[arin-discuss] tweak to proposed fee schedule

Randy Carpenter rcarpen at network1.net
Mon Apr 8 00:44:52 EDT 2013

I've been reading all of the discussion about the fee schedule and proposal 2013-3.

This is the first suggestion that makes sense to me. I think it is a great detriment to the deployment of IPv6 to hand out anything smaller than /32 to ISPs. I also think that the proposed fee schedule does potentially have an unintended side-effect of encouraging bad behavior.

Disclaimer: This potentially would affect my company and my customers. Although, I do not have any problem at all paying (or suggesting to my ISP customers that they should be paying) the rates set forth by the pending fee schedule. I would always choose a /32 for an ISP, as that is the proper thing to do.


----- Original Message -----
> Hi,
> Currently there is a discussion going on over on ppml@ regarding policy
> 2013-3, which is largely being driven by an incentive issue with ARIN's
> proposed fee schedule.  Specifically, the proposed fee schedule allows
> for very small ISPs to fit in the "XX-small" category.  However, the
> current minimum allocation for an ISP is a /36 (with a /32 being the
> "standard" allocation), which does not allow a very small ISP to fit in
> the XX-small category.
> See the tables here for more info:
> https://www.arin.net/fees/pending_fee_schedule.html
> Because of this, concern has been expressed that this creates a
> disincentive for small ISPs to adopt IPv6.  A policy proposal (2013-3)
> has been developed that allows small ISPs to receive allocations as
> small as /40s, while still reserving indefinitely a /32 for the ISP,
> some or all of which the ISP can request at any time and without
> justification.
> However, there are some operational issues that arise from this use of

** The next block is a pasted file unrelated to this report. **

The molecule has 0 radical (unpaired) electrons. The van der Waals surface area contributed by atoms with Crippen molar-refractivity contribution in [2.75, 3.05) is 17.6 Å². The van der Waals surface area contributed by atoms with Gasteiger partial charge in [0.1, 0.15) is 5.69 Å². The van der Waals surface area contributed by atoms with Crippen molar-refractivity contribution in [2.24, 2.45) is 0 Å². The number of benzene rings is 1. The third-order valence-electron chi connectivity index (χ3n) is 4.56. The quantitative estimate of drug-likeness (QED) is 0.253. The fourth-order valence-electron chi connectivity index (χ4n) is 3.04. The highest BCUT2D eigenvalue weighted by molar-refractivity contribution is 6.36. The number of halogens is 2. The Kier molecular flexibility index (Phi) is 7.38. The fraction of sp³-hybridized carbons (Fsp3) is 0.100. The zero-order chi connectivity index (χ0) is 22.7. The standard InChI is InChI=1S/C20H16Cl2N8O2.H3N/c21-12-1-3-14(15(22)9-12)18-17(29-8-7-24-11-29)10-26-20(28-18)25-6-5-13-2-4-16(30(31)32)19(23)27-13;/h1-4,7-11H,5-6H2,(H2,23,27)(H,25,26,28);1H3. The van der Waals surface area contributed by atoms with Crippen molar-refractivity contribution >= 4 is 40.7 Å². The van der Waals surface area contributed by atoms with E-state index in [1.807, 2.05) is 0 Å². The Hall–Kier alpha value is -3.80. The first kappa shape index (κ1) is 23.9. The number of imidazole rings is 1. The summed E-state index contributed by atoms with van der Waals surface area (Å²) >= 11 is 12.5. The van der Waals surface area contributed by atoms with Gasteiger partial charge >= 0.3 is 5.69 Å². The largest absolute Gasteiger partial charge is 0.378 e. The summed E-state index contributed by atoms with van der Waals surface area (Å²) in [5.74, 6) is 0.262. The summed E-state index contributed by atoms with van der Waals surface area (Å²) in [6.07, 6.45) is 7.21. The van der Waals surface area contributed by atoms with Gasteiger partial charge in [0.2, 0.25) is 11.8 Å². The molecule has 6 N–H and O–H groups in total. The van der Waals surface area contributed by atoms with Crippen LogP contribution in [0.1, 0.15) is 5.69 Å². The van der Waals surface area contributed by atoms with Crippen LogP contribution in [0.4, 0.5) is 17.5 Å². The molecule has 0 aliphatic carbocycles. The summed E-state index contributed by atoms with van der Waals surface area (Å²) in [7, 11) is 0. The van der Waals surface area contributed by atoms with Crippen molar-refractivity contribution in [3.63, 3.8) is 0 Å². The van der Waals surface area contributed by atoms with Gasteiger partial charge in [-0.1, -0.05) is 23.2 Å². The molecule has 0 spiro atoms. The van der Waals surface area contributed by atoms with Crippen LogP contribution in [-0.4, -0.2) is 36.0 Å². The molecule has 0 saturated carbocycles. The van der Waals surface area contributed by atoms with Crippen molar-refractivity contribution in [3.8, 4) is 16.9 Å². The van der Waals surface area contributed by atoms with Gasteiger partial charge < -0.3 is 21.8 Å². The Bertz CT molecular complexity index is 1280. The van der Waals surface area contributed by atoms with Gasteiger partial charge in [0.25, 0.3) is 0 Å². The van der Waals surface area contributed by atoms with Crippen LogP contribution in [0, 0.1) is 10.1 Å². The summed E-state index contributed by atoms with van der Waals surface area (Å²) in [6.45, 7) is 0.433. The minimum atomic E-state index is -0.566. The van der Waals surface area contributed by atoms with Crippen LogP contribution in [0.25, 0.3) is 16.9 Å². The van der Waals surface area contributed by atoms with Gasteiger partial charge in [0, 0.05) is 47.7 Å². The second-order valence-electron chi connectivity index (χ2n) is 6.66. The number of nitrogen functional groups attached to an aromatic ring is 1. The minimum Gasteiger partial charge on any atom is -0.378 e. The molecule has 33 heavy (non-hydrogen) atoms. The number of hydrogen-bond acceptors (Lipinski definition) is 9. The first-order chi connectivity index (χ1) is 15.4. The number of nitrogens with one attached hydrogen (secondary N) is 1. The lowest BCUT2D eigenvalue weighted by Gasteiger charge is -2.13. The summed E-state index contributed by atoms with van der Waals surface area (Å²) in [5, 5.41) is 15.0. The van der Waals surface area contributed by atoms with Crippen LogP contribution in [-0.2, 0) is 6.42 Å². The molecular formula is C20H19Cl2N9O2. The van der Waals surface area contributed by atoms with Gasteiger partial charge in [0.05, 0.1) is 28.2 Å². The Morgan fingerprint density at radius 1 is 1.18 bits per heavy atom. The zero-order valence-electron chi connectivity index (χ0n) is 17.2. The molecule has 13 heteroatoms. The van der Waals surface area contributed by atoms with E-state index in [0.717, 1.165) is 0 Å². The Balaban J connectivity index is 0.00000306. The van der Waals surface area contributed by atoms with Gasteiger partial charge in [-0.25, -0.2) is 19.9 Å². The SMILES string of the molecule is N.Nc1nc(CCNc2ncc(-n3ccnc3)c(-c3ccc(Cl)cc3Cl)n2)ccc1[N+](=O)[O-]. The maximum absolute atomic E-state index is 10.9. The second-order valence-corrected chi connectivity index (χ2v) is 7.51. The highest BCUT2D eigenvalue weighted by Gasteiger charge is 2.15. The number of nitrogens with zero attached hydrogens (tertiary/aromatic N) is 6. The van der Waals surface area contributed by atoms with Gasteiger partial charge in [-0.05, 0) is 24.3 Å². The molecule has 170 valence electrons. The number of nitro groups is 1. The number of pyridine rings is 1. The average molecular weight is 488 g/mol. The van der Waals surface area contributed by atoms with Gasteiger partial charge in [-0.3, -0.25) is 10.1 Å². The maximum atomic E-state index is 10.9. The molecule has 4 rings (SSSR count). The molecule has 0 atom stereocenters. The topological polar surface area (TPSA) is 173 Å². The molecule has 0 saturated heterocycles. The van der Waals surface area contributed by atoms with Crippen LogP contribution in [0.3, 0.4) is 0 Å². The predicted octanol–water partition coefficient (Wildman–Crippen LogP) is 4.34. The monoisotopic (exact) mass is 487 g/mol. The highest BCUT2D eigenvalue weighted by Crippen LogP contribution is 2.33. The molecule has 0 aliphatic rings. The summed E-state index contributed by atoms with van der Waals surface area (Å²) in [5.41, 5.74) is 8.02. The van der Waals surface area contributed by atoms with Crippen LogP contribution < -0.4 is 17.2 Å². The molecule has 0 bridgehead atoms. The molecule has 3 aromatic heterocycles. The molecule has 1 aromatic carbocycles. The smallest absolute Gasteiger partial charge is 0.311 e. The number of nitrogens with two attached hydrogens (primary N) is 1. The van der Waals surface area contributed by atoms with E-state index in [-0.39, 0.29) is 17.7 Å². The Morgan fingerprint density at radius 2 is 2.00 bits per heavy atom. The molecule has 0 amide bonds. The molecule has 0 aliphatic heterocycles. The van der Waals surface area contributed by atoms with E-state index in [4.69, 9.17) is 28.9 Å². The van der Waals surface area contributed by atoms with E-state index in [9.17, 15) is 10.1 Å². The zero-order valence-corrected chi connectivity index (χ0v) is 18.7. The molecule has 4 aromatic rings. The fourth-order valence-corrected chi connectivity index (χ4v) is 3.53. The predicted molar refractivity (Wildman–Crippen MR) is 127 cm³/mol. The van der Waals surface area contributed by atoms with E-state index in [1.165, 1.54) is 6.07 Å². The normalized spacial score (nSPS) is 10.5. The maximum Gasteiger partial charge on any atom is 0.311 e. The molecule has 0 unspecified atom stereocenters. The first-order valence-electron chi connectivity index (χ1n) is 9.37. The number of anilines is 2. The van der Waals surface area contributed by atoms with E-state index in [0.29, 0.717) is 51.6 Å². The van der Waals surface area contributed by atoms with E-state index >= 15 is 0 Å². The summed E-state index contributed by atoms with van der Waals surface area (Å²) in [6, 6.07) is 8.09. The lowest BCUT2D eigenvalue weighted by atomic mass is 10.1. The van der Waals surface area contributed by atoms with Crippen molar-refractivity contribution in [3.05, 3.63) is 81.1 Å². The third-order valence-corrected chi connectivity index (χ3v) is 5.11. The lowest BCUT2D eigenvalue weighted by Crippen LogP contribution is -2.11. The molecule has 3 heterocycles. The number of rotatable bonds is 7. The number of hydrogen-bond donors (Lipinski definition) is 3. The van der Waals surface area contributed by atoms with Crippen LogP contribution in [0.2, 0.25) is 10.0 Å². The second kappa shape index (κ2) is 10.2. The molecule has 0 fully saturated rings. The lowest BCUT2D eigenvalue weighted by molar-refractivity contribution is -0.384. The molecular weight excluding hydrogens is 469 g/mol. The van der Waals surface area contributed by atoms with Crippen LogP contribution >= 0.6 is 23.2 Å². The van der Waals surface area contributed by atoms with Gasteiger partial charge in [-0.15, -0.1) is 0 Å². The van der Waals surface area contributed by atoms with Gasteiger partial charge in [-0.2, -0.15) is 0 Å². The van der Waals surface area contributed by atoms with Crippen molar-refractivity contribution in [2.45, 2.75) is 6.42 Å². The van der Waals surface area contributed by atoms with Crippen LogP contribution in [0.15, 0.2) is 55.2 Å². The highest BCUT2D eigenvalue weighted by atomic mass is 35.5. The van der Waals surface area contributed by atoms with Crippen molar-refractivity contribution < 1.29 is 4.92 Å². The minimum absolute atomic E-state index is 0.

> number policy to patch an issue with the fee schedule; these issues have
> been discussed at length on PPML, and I refer the reader to the archive
> of that discussion.  Briefly summarized:
> o It results in a messy addressing plan, where the ISP is forced to fit
> into a small corner of the potential space it has available to it.
> This, in turn leads to two consequences:
> o Customers will receive sub-standard reassignments as the ISP becomes
> increasingly parsimonious with address space.
> o As the allocation grows toward the /32 boundary, it becomes less
> likely that the ISP will be able to have internally aggregable routing,
> and this may make it more likely that the ISP won't re-aggregate its
> space as it increases the size of its allocation over time, *even* if
> that space is from a single aggregable /32.
> I'd like to propose a tweak to the proposed fee schedule as follows:
> "ISPs which have IPv4 resources and an IPv6 allocation of exactly /32
> will have their fees calculated from the fee schedule based only on
> their IPv4 allocation.  All allocation sizes other than IPv6 /32 will be
> calculated from the fee schedule based on the greater of their IPv4 or
> IPv6 allocation."
> This only affects ISPs whose IPv4 allocations are in the X-small or
> XX-small range *and* who have a /32 allocation.  ISPs and end sites with
> allocations/assignments in the small or greater category will still pay
> the greater of their IPv4/IPv6 allocation-category fee.
> It's revenue-neutral with respect to the pending fee schedule, combined
> with proposal 2013-3 because that proposal calls for the reservation of
> the /32 for that ISP anyway.  I believe this tweak still allows for a
> sustainable revenue model for ARIN until such a time as ARIN ceases to
> provide IPv4 services, at which point the fee schedule will likely need
> to be revisited anyway.
> I am interested in this community's thought on this tweak.  I realize
> the fee schedule is always a contentious issue, and I am reluctant to
> get into a general discussion of fees (for more general discussions,
> please create a separate thread).  However, I would like to know if
> there are specific issues or incentive problems with what I am proposing.
> Note also that I have no stake in this issue; this fee tweak would not
> impact myself nor my current or previous employers.
> Michael Sinatra
> Energy Sciences Network
> LBNL/DOE Office of Science
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